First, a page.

15. brianbutterworth

    @WPW You certainly do here Londoners say “The Charing Cross Road” From discussion elsewhere it appears that “The” gets prefixed on roads that are actually to that place (there is a Charring Cross, it’s outside the station), so it’s “Oxford Street” (it doesn’t go there) but “The Edgware Road” (as it does to that place).

    Sometimes The remains on roads that went to places that once existed – so The Tottenham Court Road is heard, even though the Court is long gone. Of course Tottenham Court was nowhere near Tottenham!

    • I half take it back, Brian – yes, rolling “The CCR” around the tongue doesn’t seem too wrong (although I’d never say it), but no, “The TCR” is unthinkable. Good point though that “The X Road” is the road to X, as against a road that’s been named after a historical benefactor so is just “Jones Avenue”. However, fascinating though all this is, I fear we are both drifting from the theme of this thread!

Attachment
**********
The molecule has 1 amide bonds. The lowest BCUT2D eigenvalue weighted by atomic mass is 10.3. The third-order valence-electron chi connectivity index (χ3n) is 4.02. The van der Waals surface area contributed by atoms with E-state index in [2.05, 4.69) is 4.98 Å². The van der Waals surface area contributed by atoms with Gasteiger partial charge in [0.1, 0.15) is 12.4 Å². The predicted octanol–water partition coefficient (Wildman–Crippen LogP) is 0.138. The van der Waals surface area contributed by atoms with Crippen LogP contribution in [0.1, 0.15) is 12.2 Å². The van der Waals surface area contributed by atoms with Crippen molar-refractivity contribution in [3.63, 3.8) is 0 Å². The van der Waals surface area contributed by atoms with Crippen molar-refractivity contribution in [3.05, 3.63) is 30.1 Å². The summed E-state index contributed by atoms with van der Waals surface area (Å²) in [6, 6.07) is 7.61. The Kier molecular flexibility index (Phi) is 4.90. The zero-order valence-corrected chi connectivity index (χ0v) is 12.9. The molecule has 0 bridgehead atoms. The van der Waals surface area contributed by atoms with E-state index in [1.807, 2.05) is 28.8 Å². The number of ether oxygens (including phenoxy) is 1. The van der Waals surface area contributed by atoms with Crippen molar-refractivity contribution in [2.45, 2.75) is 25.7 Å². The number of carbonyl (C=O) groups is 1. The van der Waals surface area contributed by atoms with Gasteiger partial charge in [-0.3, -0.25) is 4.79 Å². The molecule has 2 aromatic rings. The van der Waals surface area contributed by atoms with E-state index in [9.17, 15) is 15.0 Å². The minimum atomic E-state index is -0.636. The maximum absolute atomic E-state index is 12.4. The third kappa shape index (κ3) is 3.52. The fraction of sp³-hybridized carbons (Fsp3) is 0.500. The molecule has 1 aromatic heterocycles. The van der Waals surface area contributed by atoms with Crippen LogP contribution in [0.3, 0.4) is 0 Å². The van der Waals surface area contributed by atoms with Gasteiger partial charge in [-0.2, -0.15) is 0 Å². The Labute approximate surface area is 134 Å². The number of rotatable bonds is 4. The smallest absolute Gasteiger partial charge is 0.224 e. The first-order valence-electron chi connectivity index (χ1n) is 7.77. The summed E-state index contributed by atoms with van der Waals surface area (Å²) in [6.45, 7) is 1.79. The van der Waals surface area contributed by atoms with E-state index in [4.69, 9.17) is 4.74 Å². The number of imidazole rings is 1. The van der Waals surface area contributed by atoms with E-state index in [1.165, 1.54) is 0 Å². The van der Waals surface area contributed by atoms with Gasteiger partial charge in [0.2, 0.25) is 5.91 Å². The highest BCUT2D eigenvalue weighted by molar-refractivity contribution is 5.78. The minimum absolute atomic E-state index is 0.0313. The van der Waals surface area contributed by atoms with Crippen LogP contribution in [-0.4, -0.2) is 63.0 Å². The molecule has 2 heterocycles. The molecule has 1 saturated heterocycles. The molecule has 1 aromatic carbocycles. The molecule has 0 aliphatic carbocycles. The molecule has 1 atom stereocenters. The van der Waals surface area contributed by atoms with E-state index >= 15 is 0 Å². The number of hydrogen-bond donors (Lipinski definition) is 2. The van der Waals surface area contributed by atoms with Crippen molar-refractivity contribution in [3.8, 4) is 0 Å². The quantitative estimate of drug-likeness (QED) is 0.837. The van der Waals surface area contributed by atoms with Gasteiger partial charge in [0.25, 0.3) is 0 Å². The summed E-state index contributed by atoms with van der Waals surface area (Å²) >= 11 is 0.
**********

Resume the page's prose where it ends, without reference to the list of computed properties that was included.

Leave a Reply

Fill in your details below or click an icon to log in:

WordPress.com Logo

You are commenting using your WordPress.com account. Log Out / Change )

Twitter picture

You are commenting using your Twitter account. Log Out / Change )

Facebook photo

You are commenting using your Facebook account. Log Out / Change )

Google+ photo

You are commenting using your Google+ account. Log Out / Change )

Connecting to %s